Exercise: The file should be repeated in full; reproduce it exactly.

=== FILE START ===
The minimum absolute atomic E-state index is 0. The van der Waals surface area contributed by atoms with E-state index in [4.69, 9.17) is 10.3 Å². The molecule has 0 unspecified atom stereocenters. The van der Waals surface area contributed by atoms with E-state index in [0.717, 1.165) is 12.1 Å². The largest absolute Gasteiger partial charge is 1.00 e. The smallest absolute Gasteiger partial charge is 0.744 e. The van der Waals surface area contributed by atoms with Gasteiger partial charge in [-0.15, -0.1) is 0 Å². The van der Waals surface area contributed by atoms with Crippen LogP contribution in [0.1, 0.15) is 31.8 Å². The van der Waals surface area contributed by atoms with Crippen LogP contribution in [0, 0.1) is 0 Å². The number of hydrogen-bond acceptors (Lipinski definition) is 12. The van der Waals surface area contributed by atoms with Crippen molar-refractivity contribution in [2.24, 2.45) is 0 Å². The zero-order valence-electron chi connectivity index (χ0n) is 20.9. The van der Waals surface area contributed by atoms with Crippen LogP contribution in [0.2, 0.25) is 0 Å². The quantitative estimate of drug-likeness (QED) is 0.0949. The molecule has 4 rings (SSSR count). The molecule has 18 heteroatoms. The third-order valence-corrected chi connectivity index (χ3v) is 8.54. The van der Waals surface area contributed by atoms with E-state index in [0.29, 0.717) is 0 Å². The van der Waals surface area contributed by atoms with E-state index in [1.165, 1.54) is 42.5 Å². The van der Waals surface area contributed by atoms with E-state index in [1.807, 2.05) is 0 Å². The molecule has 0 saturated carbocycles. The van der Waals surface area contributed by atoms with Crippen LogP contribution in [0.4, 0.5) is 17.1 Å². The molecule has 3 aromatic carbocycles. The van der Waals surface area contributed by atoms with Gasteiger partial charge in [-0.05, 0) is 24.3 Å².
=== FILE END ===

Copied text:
The minimum absolute atomic E-state index is 0. The van der Waals surface area contributed by atoms with E-state index in [4.69, 9.17) is 10.3 Å². The molecule has 0 unspecified atom stereocenters. The van der Waals surface area contributed by atoms with E-state index in [0.717, 1.165) is 12.1 Å². The largest absolute Gasteiger partial charge is 1.00 e. The smallest absolute Gasteiger partial charge is 0.744 e. The van der Waals surface area contributed by atoms with Gasteiger partial charge in [-0.15, -0.1) is 0 Å². The van der Waals surface area contributed by atoms with Crippen LogP contribution in [0.1, 0.15) is 31.8 Å². The van der Waals surface area contributed by atoms with Crippen LogP contribution in [0, 0.1) is 0 Å². The number of hydrogen-bond acceptors (Lipinski definition) is 12. The van der Waals surface area contributed by atoms with Crippen molar-refractivity contribution in [2.24, 2.45) is 0 Å². The zero-order valence-electron chi connectivity index (χ0n) is 20.9. The van der Waals surface area contributed by atoms with Crippen LogP contribution in [0.2, 0.25) is 0 Å². The quantitative estimate of drug-likeness (QED) is 0.0949. The molecule has 4 rings (SSSR count). The molecule has 18 heteroatoms. The third-order valence-corrected chi connectivity index (χ3v) is 8.54. The van der Waals surface area contributed by atoms with E-state index in [0.29, 0.717) is 0 Å². The van der Waals surface area contributed by atoms with E-state index in [1.165, 1.54) is 42.5 Å². The van der Waals surface area contributed by atoms with E-state index in [1.807, 2.05) is 0 Å². The molecule has 0 saturated carbocycles. The van der Waals surface area contributed by atoms with Crippen LogP contribution in [0.4, 0.5) is 17.1 Å². The molecule has 3 aromatic carbocycles. The van der Waals surface area contributed by atoms with Gasteiger partial charge in [-0.05, 0) is 24.3 Å².